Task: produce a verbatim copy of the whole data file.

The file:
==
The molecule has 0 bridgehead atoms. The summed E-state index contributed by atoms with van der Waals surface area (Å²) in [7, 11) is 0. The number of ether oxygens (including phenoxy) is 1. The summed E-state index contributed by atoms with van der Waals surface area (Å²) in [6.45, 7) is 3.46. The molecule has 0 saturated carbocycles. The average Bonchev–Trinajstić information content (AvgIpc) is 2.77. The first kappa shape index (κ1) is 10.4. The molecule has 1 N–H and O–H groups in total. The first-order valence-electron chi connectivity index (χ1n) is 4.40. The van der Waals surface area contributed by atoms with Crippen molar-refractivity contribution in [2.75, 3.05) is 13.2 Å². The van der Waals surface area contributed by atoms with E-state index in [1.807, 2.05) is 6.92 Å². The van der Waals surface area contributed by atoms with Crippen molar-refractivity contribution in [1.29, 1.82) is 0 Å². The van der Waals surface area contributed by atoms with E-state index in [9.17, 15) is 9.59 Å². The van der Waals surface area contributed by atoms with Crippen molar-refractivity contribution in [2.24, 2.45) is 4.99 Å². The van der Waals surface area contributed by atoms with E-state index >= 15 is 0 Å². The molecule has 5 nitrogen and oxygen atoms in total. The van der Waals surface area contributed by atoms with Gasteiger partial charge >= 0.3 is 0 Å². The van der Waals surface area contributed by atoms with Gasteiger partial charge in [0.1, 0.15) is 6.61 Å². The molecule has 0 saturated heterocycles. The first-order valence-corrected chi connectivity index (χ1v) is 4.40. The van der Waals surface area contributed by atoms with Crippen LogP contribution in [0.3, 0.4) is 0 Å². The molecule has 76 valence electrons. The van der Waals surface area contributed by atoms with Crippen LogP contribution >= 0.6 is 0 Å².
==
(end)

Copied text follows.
The molecule has 0 bridgehead atoms. The summed E-state index contributed by atoms with van der Waals surface area (Å²) in [7, 11) is 0. The number of ether oxygens (including phenoxy) is 1. The summed E-state index contributed by atoms with van der Waals surface area (Å²) in [6.45, 7) is 3.46. The molecule has 0 saturated carbocycles. The average Bonchev–Trinajstić information content (AvgIpc) is 2.77. The first kappa shape index (κ1) is 10.4. The molecule has 1 N–H and O–H groups in total. The first-order valence-electron chi connectivity index (χ1n) is 4.40. The van der Waals surface area contributed by atoms with Crippen molar-refractivity contribution in [2.75, 3.05) is 13.2 Å². The van der Waals surface area contributed by atoms with E-state index in [1.807, 2.05) is 6.92 Å². The van der Waals surface area contributed by atoms with Crippen molar-refractivity contribution in [1.29, 1.82) is 0 Å². The van der Waals surface area contributed by atoms with E-state index in [9.17, 15) is 9.59 Å². The van der Waals surface area contributed by atoms with Crippen molar-refractivity contribution in [2.24, 2.45) is 4.99 Å². The van der Waals surface area contributed by atoms with E-state index >= 15 is 0 Å². The molecule has 5 nitrogen and oxygen atoms in total. The van der Waals surface area contributed by atoms with Gasteiger partial charge >= 0.3 is 0 Å². The van der Waals surface area contributed by atoms with Gasteiger partial charge in [0.1, 0.15) is 6.61 Å². The molecule has 0 saturated heterocycles. The first-order valence-corrected chi connectivity index (χ1v) is 4.40. The van der Waals surface area contributed by atoms with Crippen LogP contribution in [0.3, 0.4) is 0 Å². The molecule has 76 valence electrons. The van der Waals surface area contributed by atoms with Crippen LogP contribution >= 0.6 is 0 Å².